“Get away!” Monica shrieked. “Just get away! For God’s sake, just leave us alone!”

“Creatures of dirt!” he sneered, wielding the knife. “My wrath is the Lord’s! My cleansing is the fires of Hell!” He pointed the blade to Morgan, who was cowering behind the ladder in a near-comatose state. “I will take you! As retribution! For Vanessa!”

He charged at them. Monica reared up and screamed with all her might, “RANDALL GLICK!”

Simon stopped, his bald face confused.

Monica surged forth and barreled into him. Simon tumbled sideways and fell down the stairs as her momentum carried her across the floor.

He slid and bounced, swinging his limbs, the knife still clutched in his hand.

He landed on his stomach. There was the gristly crunch of a blade slipping between his ribs. He fell still instantly.

The silence that followed nearly brought down the house.

Monica flattened herself, sobbing onto the floorboards, her voice muffled. Morgan knelt beside her, laying a consoling hand on her shoulder.  “I owe my life to you,” she whispered. “Thank you…thank you…”

But Monica only cried harder, smearing her face with tears. No amount of star snot could have changed her more than the untenable misery that had poisoned her very soul.

* * * * * *

Monica and Isabella observed the black-clad figures milling around the room. It was to be a small service, brief and contained. Monica felt the need to pay their respects, no more ceremony beyond that. The husband and son she once knew and loved had vanished long before they had died.

Two coffins of differing sizes lined the far wall. Funeralgoers ran their hands across their glossy exteriors. It was more out of solidarity than anything else. No one in town had known the Levines for very long.

Despite that, someone familiar did approach them: Ms. Clara, Simon’s homeroom teacher. “Hi, Mrs. Levine,” she said. “I’m so sorry…I loved Simon. He was such a good boy.”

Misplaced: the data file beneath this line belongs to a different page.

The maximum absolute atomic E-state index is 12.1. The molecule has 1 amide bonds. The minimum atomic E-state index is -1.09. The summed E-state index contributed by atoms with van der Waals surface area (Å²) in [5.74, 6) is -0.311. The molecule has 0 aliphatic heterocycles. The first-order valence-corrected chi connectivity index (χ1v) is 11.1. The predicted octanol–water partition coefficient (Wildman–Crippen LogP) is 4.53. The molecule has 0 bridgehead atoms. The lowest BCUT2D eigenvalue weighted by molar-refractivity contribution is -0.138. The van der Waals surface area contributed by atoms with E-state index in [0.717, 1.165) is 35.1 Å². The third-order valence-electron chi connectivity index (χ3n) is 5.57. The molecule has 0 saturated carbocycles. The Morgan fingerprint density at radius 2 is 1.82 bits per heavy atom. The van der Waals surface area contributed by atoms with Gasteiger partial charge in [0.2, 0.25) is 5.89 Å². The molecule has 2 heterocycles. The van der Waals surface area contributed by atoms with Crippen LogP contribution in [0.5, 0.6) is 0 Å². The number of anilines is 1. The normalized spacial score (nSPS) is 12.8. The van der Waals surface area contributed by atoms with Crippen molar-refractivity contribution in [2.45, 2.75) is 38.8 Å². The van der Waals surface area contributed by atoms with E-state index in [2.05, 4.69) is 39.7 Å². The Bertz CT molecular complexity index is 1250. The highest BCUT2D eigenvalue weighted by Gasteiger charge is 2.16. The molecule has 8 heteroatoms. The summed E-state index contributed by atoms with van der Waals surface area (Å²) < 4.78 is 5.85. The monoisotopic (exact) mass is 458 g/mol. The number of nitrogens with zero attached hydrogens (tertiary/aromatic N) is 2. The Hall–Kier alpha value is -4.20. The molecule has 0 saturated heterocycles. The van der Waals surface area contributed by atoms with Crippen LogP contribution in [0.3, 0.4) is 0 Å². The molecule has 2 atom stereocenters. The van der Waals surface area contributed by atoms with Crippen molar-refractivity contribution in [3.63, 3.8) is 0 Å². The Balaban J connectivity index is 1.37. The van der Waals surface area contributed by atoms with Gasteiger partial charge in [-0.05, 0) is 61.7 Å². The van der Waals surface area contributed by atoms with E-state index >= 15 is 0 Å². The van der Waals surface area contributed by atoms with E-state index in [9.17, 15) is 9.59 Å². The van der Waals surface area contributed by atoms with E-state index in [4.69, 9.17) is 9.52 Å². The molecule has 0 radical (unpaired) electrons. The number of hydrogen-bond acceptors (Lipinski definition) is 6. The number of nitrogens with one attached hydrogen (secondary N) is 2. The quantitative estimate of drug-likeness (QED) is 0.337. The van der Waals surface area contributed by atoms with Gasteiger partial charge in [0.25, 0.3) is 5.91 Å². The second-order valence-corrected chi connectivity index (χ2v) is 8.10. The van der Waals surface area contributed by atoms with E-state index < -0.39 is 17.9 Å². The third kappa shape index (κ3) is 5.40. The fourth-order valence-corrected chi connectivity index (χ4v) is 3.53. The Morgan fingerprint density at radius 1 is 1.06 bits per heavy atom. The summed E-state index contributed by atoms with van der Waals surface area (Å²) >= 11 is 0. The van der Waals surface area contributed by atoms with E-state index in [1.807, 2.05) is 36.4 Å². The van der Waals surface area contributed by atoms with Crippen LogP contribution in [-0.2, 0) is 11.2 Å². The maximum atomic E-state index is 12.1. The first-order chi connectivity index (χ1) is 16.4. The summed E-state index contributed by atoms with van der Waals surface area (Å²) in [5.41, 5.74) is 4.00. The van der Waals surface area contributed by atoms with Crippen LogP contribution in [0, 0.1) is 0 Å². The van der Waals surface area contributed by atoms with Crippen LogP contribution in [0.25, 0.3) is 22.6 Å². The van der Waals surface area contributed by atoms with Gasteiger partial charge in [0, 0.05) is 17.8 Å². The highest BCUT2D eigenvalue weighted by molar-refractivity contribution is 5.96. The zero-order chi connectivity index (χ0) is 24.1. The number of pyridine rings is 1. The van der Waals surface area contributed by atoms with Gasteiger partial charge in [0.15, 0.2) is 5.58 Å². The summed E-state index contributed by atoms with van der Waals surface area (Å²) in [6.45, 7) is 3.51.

“He was, wasn’t he,” Monica replied, her voice thin. “Please remember him as he was.”

Ms. Clara shook her head, her lip trembling. “And your husband too…if there’s anything I can do to help…please, please let me know.”

“Thank you,” said Monica. “I don’t think that’ll be necessary though. My daughter and I are going on a little vacation soon. I feel like…” She laughed in spite of herself. “I feel like I haven’t known her for many years.”

“That’ll be nice,” said Ms. Clara. She smiled too. “I think I need a vacation too…my entire class has been driving me nuts.”

“Why, what’s going on?” said Monica.

Ms. Clara put her hands on her hips. “All this week, they’ve been pulling the hairs out of their eyebrows. I don’t know if it’s some practical joke or the stress from finals, but…it’s aggravating me to no end.” Her eyes suddenly narrowed. “You don’t think it had anything to do with that jar Simon was passing around, do you?”

Monica blinked. “I can’t say.”

“Troubling,” said Ms. Clara, shaking her head. “My respects to you all. God bless.”

She walked away to talk to another funeralgoer. Monica looked down at Isabella, her mouth needle-thin. “Isabella,” she declared. “More and more I think getting far, far away from here is a wonderful idea.”

Rating: 10.00/10. From 1 vote.
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Written by Nick Carlson
Edited by Craig Groshek
Thumbnail Art by Craig Groshek
Narrated by N/A

🔔 More stories from author: Nick Carlson